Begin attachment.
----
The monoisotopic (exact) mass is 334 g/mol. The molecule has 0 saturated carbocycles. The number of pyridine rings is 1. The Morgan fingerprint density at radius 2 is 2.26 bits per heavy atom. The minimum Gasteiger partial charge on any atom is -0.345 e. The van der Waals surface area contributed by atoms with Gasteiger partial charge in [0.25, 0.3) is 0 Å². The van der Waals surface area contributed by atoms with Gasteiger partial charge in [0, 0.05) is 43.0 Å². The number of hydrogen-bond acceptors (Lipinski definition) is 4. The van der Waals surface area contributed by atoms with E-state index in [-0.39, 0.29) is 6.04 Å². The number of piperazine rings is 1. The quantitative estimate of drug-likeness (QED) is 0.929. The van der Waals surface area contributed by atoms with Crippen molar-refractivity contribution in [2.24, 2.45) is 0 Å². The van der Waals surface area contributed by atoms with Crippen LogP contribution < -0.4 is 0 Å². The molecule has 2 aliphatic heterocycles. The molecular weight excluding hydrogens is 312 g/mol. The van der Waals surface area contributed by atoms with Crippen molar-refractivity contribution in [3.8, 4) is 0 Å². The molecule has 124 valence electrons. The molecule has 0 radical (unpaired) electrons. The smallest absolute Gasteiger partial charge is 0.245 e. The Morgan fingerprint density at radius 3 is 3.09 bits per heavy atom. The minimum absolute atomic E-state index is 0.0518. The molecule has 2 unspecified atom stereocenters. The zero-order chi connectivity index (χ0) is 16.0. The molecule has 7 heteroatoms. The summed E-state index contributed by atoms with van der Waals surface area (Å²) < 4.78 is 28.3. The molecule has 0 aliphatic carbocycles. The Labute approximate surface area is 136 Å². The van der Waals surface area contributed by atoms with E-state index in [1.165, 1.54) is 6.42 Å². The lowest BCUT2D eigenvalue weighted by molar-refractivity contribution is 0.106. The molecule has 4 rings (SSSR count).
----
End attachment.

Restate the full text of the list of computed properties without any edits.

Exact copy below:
The monoisotopic (exact) mass is 334 g/mol. The molecule has 0 saturated carbocycles. The number of pyridine rings is 1. The Morgan fingerprint density at radius 2 is 2.26 bits per heavy atom. The minimum Gasteiger partial charge on any atom is -0.345 e. The van der Waals surface area contributed by atoms with Gasteiger partial charge in [0.25, 0.3) is 0 Å². The van der Waals surface area contributed by atoms with Gasteiger partial charge in [0, 0.05) is 43.0 Å². The number of hydrogen-bond acceptors (Lipinski definition) is 4. The van der Waals surface area contributed by atoms with E-state index in [-0.39, 0.29) is 6.04 Å². The number of piperazine rings is 1. The quantitative estimate of drug-likeness (QED) is 0.929. The van der Waals surface area contributed by atoms with Crippen molar-refractivity contribution in [2.24, 2.45) is 0 Å². The van der Waals surface area contributed by atoms with Crippen LogP contribution < -0.4 is 0 Å². The molecule has 2 aliphatic heterocycles. The molecular weight excluding hydrogens is 312 g/mol. The van der Waals surface area contributed by atoms with Crippen molar-refractivity contribution in [3.8, 4) is 0 Å². The molecule has 124 valence electrons. The molecule has 0 radical (unpaired) electrons. The smallest absolute Gasteiger partial charge is 0.245 e. The Morgan fingerprint density at radius 3 is 3.09 bits per heavy atom. The minimum absolute atomic E-state index is 0.0518. The molecule has 2 unspecified atom stereocenters. The zero-order chi connectivity index (χ0) is 16.0. The molecule has 7 heteroatoms. The summed E-state index contributed by atoms with van der Waals surface area (Å²) < 4.78 is 28.3. The molecule has 0 aliphatic carbocycles. The Labute approximate surface area is 136 Å². The van der Waals surface area contributed by atoms with E-state index in [1.165, 1.54) is 6.42 Å². The lowest BCUT2D eigenvalue weighted by molar-refractivity contribution is 0.106. The molecule has 4 rings (SSSR count).